For your first career after leaving the military, what if you could work for an organization that offers great benefits and job security, lets you build on the skills you learned in uniform and has a workforce that is nearly one-third veterans?

That organization exists, and it’s called the federal government. More than 633,000 veterans worked for federal agencies in 2017, the most recent year for which data is available, according to the Office of Personnel Management, or OPM.

By law, government agencies must give veterans’ preference over other applicants in the hiring process. It does not guarantee you’ll get the job, but it’s an excellent reason to explore your options in the federal workforce. And if you get hired, your time in prior military service would carry over to accrual of future benefits.

“It’s a natural fit, I think in a lot of instances, for veterans … or transitioning service members to look at federal employment,” said Hakeem Basheerud-Deen, program director for veterans services at OPM.

Military Times asked Basheerud-Deen for tips and advice to help service members interested in joining the federal government. Here’s what he told us:

1. Get on the website now

USAJOBS is the federal government’s main portal for listing and accepting job applications for open positions. This can make it easy to search for jobs across many federal agencies at once.

But you’ll need to enter a lot of information to create a profile in USAJOBS, and the process of setting up your account can be time-consuming.

Basheerud-Deen advised service members and vets to create their USAJOBS profiles early in the job search process.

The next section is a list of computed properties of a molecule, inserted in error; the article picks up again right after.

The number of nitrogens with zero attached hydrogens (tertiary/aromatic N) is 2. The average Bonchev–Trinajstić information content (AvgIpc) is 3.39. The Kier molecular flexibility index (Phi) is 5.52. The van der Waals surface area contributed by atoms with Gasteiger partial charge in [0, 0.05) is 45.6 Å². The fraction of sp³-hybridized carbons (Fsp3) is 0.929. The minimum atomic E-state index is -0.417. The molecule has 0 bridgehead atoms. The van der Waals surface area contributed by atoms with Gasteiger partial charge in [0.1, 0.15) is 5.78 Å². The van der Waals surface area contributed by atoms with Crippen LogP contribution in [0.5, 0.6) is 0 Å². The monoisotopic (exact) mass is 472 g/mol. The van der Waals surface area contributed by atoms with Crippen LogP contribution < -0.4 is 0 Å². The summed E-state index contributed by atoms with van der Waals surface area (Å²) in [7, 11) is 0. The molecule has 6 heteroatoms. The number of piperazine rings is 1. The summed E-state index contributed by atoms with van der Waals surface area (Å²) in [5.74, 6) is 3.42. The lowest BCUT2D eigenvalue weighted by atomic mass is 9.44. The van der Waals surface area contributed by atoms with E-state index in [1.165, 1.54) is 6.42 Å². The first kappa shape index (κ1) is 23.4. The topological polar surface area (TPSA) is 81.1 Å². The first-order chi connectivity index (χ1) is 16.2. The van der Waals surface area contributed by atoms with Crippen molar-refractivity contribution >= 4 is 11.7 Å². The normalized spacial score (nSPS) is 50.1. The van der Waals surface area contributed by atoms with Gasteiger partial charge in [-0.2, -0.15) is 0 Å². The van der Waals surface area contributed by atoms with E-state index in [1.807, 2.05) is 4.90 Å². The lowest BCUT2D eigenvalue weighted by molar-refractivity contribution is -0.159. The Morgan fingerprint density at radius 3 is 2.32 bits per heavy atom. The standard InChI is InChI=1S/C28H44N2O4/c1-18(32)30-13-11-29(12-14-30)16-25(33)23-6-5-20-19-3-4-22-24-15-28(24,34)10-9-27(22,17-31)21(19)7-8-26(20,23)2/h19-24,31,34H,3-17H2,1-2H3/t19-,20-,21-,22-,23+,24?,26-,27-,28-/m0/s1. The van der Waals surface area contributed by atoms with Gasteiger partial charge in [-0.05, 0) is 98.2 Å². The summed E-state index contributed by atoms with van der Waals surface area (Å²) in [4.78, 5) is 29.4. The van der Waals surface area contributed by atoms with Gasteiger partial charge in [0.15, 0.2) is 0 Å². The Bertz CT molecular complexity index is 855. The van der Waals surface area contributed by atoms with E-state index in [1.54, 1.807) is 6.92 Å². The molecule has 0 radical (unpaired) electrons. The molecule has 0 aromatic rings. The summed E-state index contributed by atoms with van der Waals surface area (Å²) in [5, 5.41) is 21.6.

“Establish an account, that way all of your information is in there,” he said. “You never have to go looking for it again.”

You’ll also need to make sure that you collect your DD-214 and other official paperwork that documents your military service, training and discharge.

The USAJOBS site allows users to create several different resumes, making it easier to apply for jobs requiring different skill sets with custom-tailored resumes. The site can also send email alerts that automatically let you know when new positions that fit your interest come open across the federal government. That can be a huge time-saver, Basheerud-Deen said.

“Now I’ve got USAJOBS looking for jobs for me, which cuts down on my time and effort,” he said.

2. Create a longer, federal-style resume

You’ve probably already heard that you’ll need to write a new resume for civilian employers that translates military jargon into language civilians can understand. If you plan to pursue federal jobs, then get ready to make yet another version of your resume.

“The federal resume is entirely different,” Basheerud-Deen said.

For most civilian jobs, a 1- or 2-page resume is standard. But to land a federal job, you’ll need to provide much more detailed descriptions of your experience. The typical federal resume will run about 5 pages, Basheerud-Deen said. He recommended that vets use the resume builder on USAJOBS for step-by-step help.

As part of this more detailed resume, vets will need to explain the knowledge, skills and abilities — KSAs for short — that they’ve acquired through military service, education or other experiences. Your resume and application should mirror the language in the particular job posting that you’re applying for, so that federal hiring officials can clearly see how you’re qualified for the job.

Vets can also find video tutorials from OPM that will explain federal resumes and help with many other aspects of the federal job search.

“We have qualification standards,” he said. “You really have to demonstrate how you meet those qualifications of that job.”

3. Keep in mind which agencies hire the most vets

Which federal agency are vets most likely to join? It shouldn’t come as a shock that the answer is the Department of Defense.

DoD employed more than 324,000 vets in 2017, according to OPM data. Sometimes when service members separate from the military and then go to work for DoD as civilians, they end up working alongside the same people they worked with in uniform and doing very similar jobs.

The Veterans Affairs Department is the second biggest destination for vets in the federal government, with nearly 124,000 military veteran employees.

“A lot of veterans, when they get out, want to help other veterans, so they gravitate toward VA,” Basheerud-Deen said.